Digital Photography Goodies in Vista

Five years ago, around the time that Digital Focus launched, Windows XP appeared on the scene and replaced Windows 98, Me, and 2000 on many desktops. Windows XP didn't have many features especially for digital photographers, but that's not too surprising. Digital photography was still in its infancy in those days.

Today, digital photography is all grown up, and Windows Vista--Microsoft's new operating system--has been designed accordingly.

This week I'm giving you a peek at the bits of Vista that cater to photographers like you and me. (Full disclosure: I work as a user assistance writer for Microsoft.)

Getting Photos Onto Your Computer

Let's start at the beginning. Downloading photos from your digital camera will be a lot easier in Vista thanks to what amounts to a two-click photo-import wizard. Here's how it works: Plug your camera or memory card into your PC, and wait a moment for AutoPlay to appear. Click Import Pictures using Windows, and you'll see the Importing Pictures and Videos dialog box.

What's that "tag" field, you ask? Well, if you want to, you can add descriptive keywords to your digital images, just like in Flickr, Adobe Photo Album, and a host of other tag-loving apps. When you import your files, the same tag is applied to all the photos in the batch, but you can fine-tune your tags later.

Click Import, and all your photos are automatically copied to a new subfolder in the Pictures folder. You can also click a check box to delete all the pictures from your camera when the import process is complete.

More goodies: If your camera has an orientation sensor (so it knows how you were holding the camera when you took the pictures), Vista automatically rotates your photos as they're imported. And even if you don't delete the photos from your camera, Vista is smart enough not to import the same images more than once.

Finding Your Photos

After you import your photos, Vista automatically opens Windows Photo Gallery, a photo organizer similar to Microsoft Digital Image Suite.

Here you can see the value of tags--you can add any number of tags to your photos, and then quickly organize and find photos using these descriptions. One way to search by tag is to type one into the search box at the top of the screen. When you do that, the main window automatically filters the view to display items that have that word in the file name, tag, or caption. Alternately, you can click a tag in the list on the left side of the screen--instantly, you'll only see the files with that tag. You can also nest tags in a hierarchy, so it's easy to see all your family photos or just shots of your cat.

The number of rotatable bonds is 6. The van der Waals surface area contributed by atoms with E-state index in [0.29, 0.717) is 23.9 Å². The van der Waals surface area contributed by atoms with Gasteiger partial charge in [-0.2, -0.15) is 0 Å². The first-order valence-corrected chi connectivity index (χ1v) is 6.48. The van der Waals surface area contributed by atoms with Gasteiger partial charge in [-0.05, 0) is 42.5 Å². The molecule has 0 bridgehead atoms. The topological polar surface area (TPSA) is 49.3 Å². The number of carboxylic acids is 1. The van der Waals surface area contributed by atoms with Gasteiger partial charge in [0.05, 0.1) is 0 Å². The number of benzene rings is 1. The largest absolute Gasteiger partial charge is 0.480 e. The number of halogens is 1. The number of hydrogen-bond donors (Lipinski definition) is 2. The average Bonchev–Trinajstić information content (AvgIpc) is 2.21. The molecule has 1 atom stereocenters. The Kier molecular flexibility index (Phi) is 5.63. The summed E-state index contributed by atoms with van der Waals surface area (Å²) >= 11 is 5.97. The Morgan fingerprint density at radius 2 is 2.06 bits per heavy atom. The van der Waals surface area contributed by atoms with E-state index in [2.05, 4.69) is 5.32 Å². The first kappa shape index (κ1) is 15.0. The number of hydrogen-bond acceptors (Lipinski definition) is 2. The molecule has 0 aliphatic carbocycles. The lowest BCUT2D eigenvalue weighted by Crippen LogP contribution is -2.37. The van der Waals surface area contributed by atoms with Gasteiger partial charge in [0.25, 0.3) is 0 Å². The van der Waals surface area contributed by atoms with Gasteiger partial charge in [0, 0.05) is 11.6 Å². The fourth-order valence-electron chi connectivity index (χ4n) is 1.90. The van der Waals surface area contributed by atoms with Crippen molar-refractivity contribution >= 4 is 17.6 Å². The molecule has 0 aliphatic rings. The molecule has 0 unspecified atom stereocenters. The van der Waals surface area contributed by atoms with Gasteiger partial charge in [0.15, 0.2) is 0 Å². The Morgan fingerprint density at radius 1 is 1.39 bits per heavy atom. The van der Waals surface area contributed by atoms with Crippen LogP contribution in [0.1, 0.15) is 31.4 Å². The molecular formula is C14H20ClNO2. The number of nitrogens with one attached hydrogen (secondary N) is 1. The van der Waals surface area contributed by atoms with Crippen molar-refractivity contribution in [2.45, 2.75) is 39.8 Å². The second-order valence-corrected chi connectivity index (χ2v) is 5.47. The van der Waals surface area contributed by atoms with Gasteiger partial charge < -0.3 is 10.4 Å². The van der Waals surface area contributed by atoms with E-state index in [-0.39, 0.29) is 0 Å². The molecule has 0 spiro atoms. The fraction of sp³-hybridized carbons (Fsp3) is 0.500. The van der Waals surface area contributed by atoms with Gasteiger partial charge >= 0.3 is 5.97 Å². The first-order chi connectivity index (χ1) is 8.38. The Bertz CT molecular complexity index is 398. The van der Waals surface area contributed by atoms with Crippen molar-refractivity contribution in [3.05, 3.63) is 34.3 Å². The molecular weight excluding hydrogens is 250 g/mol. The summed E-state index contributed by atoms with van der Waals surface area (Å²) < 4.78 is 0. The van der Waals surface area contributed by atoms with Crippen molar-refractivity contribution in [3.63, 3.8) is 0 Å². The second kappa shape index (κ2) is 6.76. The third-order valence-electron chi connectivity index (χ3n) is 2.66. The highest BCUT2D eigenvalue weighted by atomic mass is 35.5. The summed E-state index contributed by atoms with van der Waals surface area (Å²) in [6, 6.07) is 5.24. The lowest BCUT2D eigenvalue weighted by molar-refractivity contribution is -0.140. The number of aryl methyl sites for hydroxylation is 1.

You might like the idea of tagging your photos, but dread the thought of all that typing. Well, fear not: You need only create a tag once. From then on, just drag pictures from the main window onto the tag in the list. In fact, you can select dozens or hundreds of pictures at once and drag them to the relevant tags. I have about 10,000 pictures on my hard disk, and I managed to get all my photos tagged in one weekend. This is huge. I've been advocating the use of metadata like tags and keywords to organize photos for years, and now this ability is about to be baked right in to the Windows operating system, instead of slapped on top with a third-party photo organizer. How cool is that?

Join the newsletter!

Error: Please check your email address.
Rocket to Success - Your 10 Tips for Smarter ERP System Selection
Keep up with the latest tech news, reviews and previews by subscribing to the Good Gear Guide newsletter.

Dave Johnson

PC World (US online)
Show Comments

Cool Tech

Breitling Superocean Heritage Chronographe 44

Learn more >

SanDisk MicroSDXC™ for Nintendo® Switch™

Learn more >

Toys for Boys

Family Friendly

Panasonic 4K UHD Blu-Ray Player and Full HD Recorder with Netflix - UBT1GL-K

Learn more >

Stocking Stuffer

Razer DeathAdder Expert Ergonomic Gaming Mouse

Learn more >

Christmas Gift Guide

Click for more ›

Most Popular Reviews

Latest Articles

Resources

PCW Evaluation Team

Edwina Hargreaves

WD My Cloud Home

I would recommend this device for families and small businesses who want one safe place to store all their important digital content and a way to easily share it with friends, family, business partners, or customers.

Walid Mikhael

Brother QL-820NWB Professional Label Printer

It’s easy to set up, it’s compact and quiet when printing and to top if off, the print quality is excellent. This is hands down the best printer I’ve used for printing labels.

Ben Ramsden

Sharp PN-40TC1 Huddle Board

Brainstorming, innovation, problem solving, and negotiation have all become much more productive and valuable if people can easily collaborate in real time with minimal friction.

Sarah Ieroianni

Brother QL-820NWB Professional Label Printer

The print quality also does not disappoint, it’s clear, bold, doesn’t smudge and the text is perfectly sized.

Ratchada Dunn

Sharp PN-40TC1 Huddle Board

The Huddle Board’s built in program; Sharp Touch Viewing software allows us to easily manipulate and edit our documents (jpegs and PDFs) all at the same time on the dashboard.

George Khoury

Sharp PN-40TC1 Huddle Board

The biggest perks for me would be that it comes with easy to use and comprehensive programs that make the collaboration process a whole lot more intuitive and organic

Featured Content

Product Launch Showcase

Latest Jobs

Don’t have an account? Sign up here

Don't have an account? Sign up now

Forgot password?